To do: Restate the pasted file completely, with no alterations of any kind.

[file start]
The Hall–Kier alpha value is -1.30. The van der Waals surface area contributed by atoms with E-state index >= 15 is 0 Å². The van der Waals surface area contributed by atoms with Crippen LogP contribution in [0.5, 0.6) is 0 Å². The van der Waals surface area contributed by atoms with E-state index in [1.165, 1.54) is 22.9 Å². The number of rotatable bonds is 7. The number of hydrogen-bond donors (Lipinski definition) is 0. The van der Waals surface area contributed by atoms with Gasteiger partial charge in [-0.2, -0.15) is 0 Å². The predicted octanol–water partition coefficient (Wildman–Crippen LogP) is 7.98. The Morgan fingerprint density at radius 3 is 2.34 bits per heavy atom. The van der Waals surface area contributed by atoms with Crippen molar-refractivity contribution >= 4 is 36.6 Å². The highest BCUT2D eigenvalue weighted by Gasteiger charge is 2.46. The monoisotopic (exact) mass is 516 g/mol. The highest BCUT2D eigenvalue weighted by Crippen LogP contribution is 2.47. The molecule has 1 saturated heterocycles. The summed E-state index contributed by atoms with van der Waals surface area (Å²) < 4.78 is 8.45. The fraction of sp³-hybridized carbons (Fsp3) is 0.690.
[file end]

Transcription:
The Hall–Kier alpha value is -1.30. The van der Waals surface area contributed by atoms with E-state index >= 15 is 0 Å². The van der Waals surface area contributed by atoms with Crippen LogP contribution in [0.5, 0.6) is 0 Å². The van der Waals surface area contributed by atoms with E-state index in [1.165, 1.54) is 22.9 Å². The number of rotatable bonds is 7. The number of hydrogen-bond donors (Lipinski definition) is 0. The van der Waals surface area contributed by atoms with Gasteiger partial charge in [-0.2, -0.15) is 0 Å². The predicted octanol–water partition coefficient (Wildman–Crippen LogP) is 7.98. The Morgan fingerprint density at radius 3 is 2.34 bits per heavy atom. The van der Waals surface area contributed by atoms with Crippen molar-refractivity contribution >= 4 is 36.6 Å². The highest BCUT2D eigenvalue weighted by Gasteiger charge is 2.46. The monoisotopic (exact) mass is 516 g/mol. The highest BCUT2D eigenvalue weighted by Crippen LogP contribution is 2.47. The molecule has 1 saturated heterocycles. The summed E-state index contributed by atoms with van der Waals surface area (Å²) < 4.78 is 8.45. The fraction of sp³-hybridized carbons (Fsp3) is 0.690.